Taiwan at a Glance
Healthcare and Transportation in TaiwaniStockphoto
Many of Taiwan's largest cities boast modern public transportation infrastructures.
Healthcare Facilities and Quality
As is to be expected of a nation as developed as Taiwan, healthcare facilities and medical equipment are of outstanding quality. Since 1995, Taiwan has had a socialized healthcare plan, the National Health Insurance (NHI) which covers nearly all citizens; we have taken a closer look at this insurance scheme below. With the ever-improving standard of healthcare came a steadily rising life expectancy – however, as we have detailed in part one of this article, this has also had some adverse effects.
Hospitals and clinics abound in all main metro regions; however, doctors may often be pressed for time – prepare for somewhat long waiting times. Medical practitioners and other personnel are highly trained, and as many of them have studied abroad, English is generally widely spoken in the Taiwanese healthcare sector. Particularly the expat-heavy regions and cities such as Taipei, Taichung, or Kaohsiung, to name a few, have many excellent Western-style clinics and hospitals with English-speaking staff. The American Institute in Taiwan offers, among other valuable info on all medical issues expats in Taiwan may have, an excellent, comprehensive overview of such clinics on their website.
Emergency services are quick to react, staffed by trained personnel, and equipped with high-quality equipment. They can be reached by dialing 119.
Health Insurance for Expats
If you are going to come to Taiwan by virtue of a resident visa, and chances are you will as an expat, you are required to sign up for the National Health Insurance. This can be undertaken in two ways: either your employer can register you with the insurance system starting the day you take up employment with them, or, if you do not have a steady employer, you can enroll yourself within four months of obtaining legal residence in Taiwan. This is possible at one of the many Local Health Departments that can be found all over the country. For a comprehensive list, please see the Information for Foreigners in Taiwan website.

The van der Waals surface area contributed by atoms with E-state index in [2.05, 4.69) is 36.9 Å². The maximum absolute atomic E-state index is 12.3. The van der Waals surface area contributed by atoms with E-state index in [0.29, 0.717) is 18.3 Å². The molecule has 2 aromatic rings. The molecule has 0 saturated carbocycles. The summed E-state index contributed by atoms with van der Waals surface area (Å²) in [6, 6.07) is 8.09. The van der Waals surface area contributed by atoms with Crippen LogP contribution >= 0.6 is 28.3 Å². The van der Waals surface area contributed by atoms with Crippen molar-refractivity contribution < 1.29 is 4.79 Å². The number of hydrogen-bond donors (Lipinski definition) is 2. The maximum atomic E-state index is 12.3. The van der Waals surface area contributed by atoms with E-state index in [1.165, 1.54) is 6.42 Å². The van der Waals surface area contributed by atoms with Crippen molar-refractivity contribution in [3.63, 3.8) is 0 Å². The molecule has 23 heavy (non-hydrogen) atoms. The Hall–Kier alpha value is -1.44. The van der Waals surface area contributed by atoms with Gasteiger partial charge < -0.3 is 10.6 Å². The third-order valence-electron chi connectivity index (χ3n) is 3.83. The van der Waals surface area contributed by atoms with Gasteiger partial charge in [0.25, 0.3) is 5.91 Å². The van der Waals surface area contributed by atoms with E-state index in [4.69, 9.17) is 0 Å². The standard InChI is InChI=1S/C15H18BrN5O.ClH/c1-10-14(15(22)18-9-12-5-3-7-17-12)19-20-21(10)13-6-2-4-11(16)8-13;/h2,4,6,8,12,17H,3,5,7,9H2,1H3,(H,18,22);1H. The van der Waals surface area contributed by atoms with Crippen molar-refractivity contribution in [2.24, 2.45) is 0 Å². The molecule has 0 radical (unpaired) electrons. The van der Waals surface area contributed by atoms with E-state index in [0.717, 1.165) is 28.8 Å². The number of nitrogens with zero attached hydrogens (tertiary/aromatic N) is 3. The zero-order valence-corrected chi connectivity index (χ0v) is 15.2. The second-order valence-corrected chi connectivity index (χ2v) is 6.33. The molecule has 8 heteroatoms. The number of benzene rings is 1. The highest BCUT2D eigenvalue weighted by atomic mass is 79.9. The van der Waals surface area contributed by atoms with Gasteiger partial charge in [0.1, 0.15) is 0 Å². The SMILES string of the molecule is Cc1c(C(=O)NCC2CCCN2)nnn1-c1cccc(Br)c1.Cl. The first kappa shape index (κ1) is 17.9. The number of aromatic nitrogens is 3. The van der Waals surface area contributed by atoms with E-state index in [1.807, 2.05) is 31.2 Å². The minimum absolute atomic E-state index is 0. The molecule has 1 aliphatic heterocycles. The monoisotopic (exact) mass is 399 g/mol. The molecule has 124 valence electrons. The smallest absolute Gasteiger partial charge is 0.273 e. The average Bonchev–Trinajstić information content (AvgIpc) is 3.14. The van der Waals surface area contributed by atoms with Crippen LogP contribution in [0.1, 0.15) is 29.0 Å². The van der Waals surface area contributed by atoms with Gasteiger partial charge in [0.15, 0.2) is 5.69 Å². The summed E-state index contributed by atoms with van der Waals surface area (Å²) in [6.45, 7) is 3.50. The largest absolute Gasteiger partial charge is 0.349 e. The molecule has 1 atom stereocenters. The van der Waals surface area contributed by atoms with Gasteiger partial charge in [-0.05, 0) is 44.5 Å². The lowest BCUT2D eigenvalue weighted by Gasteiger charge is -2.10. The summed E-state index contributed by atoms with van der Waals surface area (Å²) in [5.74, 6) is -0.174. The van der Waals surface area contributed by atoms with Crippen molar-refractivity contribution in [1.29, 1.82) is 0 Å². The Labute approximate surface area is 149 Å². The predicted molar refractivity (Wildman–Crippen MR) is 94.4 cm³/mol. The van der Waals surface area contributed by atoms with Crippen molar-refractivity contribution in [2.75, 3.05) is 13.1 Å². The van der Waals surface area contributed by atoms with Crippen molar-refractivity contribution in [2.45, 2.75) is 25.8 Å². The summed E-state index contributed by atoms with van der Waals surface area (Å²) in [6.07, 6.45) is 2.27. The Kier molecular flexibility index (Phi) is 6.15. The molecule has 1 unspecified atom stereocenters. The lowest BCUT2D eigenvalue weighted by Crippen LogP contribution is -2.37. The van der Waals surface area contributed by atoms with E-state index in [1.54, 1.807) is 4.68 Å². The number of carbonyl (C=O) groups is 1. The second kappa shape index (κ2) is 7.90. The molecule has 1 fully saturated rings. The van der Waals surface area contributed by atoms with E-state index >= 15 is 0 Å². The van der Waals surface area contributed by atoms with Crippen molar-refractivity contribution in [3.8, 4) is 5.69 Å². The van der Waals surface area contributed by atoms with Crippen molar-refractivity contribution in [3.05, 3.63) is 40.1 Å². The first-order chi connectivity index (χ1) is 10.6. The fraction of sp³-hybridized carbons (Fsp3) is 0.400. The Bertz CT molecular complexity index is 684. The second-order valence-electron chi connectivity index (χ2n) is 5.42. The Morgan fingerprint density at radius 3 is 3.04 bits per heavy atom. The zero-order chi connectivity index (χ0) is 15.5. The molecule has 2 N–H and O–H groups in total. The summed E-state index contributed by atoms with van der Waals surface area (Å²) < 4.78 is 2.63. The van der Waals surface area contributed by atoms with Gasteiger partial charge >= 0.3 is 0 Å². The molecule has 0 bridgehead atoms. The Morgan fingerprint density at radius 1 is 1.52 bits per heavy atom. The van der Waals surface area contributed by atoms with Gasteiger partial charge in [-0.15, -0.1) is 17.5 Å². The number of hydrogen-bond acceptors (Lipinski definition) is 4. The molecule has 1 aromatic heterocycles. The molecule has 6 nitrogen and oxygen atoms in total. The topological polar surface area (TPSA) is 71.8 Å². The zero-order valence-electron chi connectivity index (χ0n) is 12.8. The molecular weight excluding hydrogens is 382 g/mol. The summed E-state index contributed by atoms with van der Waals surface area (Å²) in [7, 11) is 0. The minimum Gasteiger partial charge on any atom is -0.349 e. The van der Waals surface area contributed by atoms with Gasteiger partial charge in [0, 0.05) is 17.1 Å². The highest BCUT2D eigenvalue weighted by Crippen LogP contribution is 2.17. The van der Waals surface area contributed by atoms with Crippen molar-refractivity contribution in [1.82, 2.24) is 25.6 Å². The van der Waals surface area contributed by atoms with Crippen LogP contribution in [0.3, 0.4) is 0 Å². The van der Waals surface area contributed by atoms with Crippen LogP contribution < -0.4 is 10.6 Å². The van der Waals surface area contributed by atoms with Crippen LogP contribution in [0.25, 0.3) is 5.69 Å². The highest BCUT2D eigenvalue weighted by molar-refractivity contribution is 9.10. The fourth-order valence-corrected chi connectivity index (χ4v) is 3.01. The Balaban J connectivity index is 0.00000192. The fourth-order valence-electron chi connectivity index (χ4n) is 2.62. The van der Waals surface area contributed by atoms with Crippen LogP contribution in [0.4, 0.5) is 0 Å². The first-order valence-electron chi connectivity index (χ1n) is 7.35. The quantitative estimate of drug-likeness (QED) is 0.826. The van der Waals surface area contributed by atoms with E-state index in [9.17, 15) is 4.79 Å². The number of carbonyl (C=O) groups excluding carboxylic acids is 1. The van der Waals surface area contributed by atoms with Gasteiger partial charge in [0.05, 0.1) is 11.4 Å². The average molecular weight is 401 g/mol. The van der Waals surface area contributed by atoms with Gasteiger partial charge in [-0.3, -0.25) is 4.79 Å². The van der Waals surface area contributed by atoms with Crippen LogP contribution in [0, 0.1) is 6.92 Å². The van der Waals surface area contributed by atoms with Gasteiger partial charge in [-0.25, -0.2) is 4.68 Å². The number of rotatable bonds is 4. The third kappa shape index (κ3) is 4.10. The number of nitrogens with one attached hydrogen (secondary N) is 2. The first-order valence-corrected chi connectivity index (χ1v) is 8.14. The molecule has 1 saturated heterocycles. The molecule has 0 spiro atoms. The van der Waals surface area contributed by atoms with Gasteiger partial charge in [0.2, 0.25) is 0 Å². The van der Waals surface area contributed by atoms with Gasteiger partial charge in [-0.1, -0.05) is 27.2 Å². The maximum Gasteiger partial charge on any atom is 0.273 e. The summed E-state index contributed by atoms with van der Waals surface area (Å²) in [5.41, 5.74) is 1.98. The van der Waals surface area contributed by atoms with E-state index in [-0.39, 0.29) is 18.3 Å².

The NHI is a premium-finances healthcare scheme. The premiums for your healthcare coverage are automatically deducted from your monthly paycheck. Personally, you only stand to pay 30% of the current rate of 5.17% of your gross earnings, with the rest being contributed by your employer and by government subsidies. While affiliation with the NHI will not cover all your healthcare expenses – copayments for a doctor’s visit, for example, start at NT$ 50 – the maximum sum of costs for medical care are capped at NT$47,000 per condition and calendar year.
Those of you without plans of taking up residency in Taiwan, i.e. those who travel to the country on a short-term basis, can expect to pay in cash for any medical services they require. In case you have an international health insurance with coverage in Taiwan, you may be reimbursed for your expenses upon return, but will still have to pay cash up front. Taiwanese hospitals generally only accept insurance coverage by the NHI.
If you have an international driver’s license, you may use it for the duration of 30 days within your arrival in Taiwan. If you need or wish to use a car beyond that period, you have two options: you can either get the validity of your international driver’s license extended until the expiration of your visa or ARC (for up to one year), or exchange your original license for a Taiwanese one (for ARCs valid for more than one year). Both procedures need to be done at your nearest Motor Vehicles Office. Please see the requirements for the exchange on the Information for Foreigners in Taiwan website.
Please note that unfortunately, the list of countries whose driver’s licenses can simply be transferred to a Taiwanese one is rather short – for details, please see the website of the Directorate General of Highways. If you hail from a country that is not on the aforementioned list, there is currently no other way than to take a Taiwanese driving test. At the time of writing, English language driving tests are only available in Taipei.